‘I would not go that way if I were you,’ said Nearly Headless Nick, drifting disconcertingly through a wall just ahead of Harry as he walked down the passage. ‘Peeves is planning an amusing joke on the next person to pass the bust of Paracelsus halfway down the corridor.’
‘Does it involve Paracelsus falling on top of the person’s head?’ asked Harry.
(Order of the Phoenix, Chap 14)

This moment echoes that in Chamber of Secrets when Nearly-Headless Nick tells Harry that Peeves had dropped something else in the corridor – a Vanishing Cabinet which is then badly damaged in the fall and so jettisoned to the Room of Lost Things. It is possible then, that when Peeves likewise breaks the bust of Paracelsus the chipped bust is likewise tidied away into the same place. It is a tempting possibility that the ‘chipped bust of an ugly old warlock’ (Half-Blood Prince, Chap 24) that Harry finds just after he passes the broken Vanishing Cabinet in the Room of Requirement is the bust of Paracelsus damaged by its fall. If it is, then Paracelsus is once against a signpost to what is crucial: in this case the location of a Horcrux.

The heraldic Wyvern

Browning’s reference to the wyvern in Paracelsus is also noteworthy for occurring fairly early in the wyvern’s mythical life. Howard Brayton mentioned in his letter to Professor Scamander that his ‘alma mater’ carried an image of a wyvern – but it is noticeable that the two universities with Wyverns on their arms (Bath and Essex) only received these arms in the 1960s. In the case of Essex this takes the form of a rather charming bit of canting heraldry as wyvern stands atop an annulet (a little ring or ‘O’) on its crest – forming a pun on the location of the University’s main campus, Wivenhoe Park. Source (Folk etymology, indeed, traces the name of the town from the mythical beast Source).

Heraldic beasts are, of course, central to Hogwarts with each house represented by an apposite heraldic beast (I’ve gone into Hogwarts’ heraldry in detail here). Rowling’s description in her letter to Brayton of a wyvern as being a dragon with two legs is a heraldic understanding of the beast which – in English heraldry alone – is strictly divided from the dragon proper by virtue of its paucity of limbs. Source. Dragons and serpents have long been closely intertwined (in ancient Greece they are pretty much the same beast: the ‘Draco’ constellation after which Draco is named is really a huge snake Source) and the wyvern’s reduced number of legs and serpentine tail links it particularly closely with snakes. The name wyvern, in fact, derives (like many heraldic terms) from Old French – it is a variant of ‘vivre’ meaning ‘serpent;’ originally a ‘wyver’, a viper, as in the 1599 citation given by the Oxford English Dictionary:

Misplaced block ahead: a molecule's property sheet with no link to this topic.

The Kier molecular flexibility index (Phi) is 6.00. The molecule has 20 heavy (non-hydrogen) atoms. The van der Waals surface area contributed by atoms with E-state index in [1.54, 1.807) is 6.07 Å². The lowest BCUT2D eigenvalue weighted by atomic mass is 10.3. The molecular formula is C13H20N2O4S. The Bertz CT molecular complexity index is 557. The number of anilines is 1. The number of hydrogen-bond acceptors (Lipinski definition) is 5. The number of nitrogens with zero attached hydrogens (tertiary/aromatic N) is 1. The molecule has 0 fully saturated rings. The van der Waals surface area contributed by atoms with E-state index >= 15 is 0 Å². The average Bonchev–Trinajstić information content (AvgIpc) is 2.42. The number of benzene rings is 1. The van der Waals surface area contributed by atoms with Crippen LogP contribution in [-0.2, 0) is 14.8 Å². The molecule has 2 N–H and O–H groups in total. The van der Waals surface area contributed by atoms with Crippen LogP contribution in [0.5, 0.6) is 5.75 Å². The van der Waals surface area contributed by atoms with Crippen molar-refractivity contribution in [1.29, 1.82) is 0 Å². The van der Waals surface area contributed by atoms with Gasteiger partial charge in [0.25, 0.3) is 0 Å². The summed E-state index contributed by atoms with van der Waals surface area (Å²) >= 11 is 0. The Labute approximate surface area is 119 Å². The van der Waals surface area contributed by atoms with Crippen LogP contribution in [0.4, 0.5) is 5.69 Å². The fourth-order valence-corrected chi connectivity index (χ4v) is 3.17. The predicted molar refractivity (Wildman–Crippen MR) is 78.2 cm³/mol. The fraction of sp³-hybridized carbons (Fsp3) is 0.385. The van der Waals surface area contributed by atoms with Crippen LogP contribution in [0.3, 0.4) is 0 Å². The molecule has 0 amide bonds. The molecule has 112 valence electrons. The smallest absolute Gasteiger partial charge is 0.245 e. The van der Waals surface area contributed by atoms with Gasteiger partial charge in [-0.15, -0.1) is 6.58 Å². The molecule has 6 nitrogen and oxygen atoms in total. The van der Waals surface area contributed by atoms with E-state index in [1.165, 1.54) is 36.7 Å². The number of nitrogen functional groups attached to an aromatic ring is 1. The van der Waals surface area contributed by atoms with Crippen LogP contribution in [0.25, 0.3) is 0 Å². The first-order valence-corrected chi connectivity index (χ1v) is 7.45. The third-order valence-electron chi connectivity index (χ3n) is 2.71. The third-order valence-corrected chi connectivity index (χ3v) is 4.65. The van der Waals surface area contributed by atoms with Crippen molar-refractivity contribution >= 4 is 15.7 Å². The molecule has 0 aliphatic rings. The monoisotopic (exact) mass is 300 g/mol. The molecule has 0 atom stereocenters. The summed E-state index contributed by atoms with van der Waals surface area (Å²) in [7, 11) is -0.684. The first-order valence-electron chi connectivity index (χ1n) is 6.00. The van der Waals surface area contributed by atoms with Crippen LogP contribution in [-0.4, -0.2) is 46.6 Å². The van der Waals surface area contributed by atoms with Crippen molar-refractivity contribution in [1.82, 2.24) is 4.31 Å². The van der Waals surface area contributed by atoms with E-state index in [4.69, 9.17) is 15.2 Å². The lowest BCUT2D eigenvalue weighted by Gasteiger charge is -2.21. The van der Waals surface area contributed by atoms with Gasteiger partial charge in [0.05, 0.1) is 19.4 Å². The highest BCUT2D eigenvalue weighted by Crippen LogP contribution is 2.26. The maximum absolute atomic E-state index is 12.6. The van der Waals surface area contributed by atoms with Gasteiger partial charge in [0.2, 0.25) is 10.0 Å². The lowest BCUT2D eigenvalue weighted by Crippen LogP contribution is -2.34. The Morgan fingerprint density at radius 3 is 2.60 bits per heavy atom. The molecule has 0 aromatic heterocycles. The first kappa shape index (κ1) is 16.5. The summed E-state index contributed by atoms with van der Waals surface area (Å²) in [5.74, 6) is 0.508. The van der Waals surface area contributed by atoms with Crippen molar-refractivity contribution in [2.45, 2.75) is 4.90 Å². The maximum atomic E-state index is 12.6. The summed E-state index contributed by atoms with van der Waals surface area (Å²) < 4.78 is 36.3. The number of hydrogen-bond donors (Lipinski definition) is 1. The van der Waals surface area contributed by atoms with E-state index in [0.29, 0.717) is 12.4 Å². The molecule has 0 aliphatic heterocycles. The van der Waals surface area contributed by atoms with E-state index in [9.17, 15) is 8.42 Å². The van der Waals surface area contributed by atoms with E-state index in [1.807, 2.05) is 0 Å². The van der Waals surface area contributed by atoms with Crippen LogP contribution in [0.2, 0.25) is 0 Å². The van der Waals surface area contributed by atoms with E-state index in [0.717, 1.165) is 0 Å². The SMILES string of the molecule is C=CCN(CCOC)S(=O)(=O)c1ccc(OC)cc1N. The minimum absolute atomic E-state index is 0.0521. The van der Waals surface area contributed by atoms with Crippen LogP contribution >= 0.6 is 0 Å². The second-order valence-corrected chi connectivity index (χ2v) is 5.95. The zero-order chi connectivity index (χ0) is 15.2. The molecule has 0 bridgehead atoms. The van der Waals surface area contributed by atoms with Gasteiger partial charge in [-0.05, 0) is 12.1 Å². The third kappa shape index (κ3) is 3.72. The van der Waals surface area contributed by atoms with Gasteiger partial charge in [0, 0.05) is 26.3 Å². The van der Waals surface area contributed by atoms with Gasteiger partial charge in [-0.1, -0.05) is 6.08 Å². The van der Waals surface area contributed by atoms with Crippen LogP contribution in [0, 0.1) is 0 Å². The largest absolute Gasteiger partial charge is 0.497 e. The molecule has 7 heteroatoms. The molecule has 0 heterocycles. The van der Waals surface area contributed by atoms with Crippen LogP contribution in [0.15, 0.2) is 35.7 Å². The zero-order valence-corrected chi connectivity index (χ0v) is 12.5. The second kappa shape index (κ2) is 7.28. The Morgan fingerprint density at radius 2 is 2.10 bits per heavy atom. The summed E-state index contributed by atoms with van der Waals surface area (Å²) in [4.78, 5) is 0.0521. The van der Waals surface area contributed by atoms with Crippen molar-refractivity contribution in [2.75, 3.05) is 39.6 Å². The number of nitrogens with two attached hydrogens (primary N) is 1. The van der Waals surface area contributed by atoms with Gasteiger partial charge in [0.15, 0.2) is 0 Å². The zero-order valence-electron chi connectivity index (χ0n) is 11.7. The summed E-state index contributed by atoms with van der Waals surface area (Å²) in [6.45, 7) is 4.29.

A Wyuer is a kynde of serpent of good Bulke, not vnlyke vnto a dragon, of whose kinde he is, a thinge well knowen vnto the Heroldes, vsinge the same for armes, and crestes, & supporters.

This heraldic ‘wyver’ predates the mythical beast proper – the Wyvern – by a century. The Wyvern was a heraldic animal long before it went marauding through the forests of romance. The fantastic beast (rather than the heraldic device) does not make an appearance until the beginning of the eighteenth century when a certain Sir Conyers is said to overthrow ‘a monstrous, and poysonous vermine or wyverne’ (cited in OED).

For a mythical animal 1700 is a very late arrival. Most of the Wizarding World’s fantastic beasts have a far more ancient pedigree and it seems therefore that Professor Scamander was quite right – in the letter above – to defend its non-appearance in his book (whatever filmmakers may have later decided) on the grounds that it does not exist. (Unless of course, given the existence of the Wyvern of Wye and the deus ex machine wyvern of the Secrets of Dumbledore Scamander is just lying to the Muggles.)

(1) Sean Smith, J.K. Rowling: A Bioography (2001), p.63.
(2) William O. Raymond, The Infinite Moment and Other Essays in Robert Browning (Toronto : University of Toronto Press, 1950), 157-59.
(3) For Merlin as the ‘deity of reference’ in these swearwords, see: Kathleen Langr, ‘”Merlin’s Pants!”: The World of Wizarding Insult’ in Harry Potter for Nerds: Essays For Fans, Academics, and Lit Geeks, ed. Tranvis Prinzi (Unlocking Press, 2011), 135-55 (esp.154).
(4) E.J. Holmyard Alchemy (Harmondsworth: Penguin, 1957), 163.
(5) Emily Strand, ‘Harry Potter and the Sacramental Principle,’ Worship 93 (Oct. 2019): 345-365 (349-50).

Dr. Beatrice Groves teaches Renaissance English at Trinity College, Oxford, and is the author of Literary Allusion in Harry Potter, which is available now. Don’t miss her earlier posts for MuggleNet – such as “Solve et Coagula: Part 1 – Rowling’s Alchemical Tattoo,” – all of which can be found in Bathilda’s Notebook. She is also a regular contributor to the MuggleNet podcast Potterversity.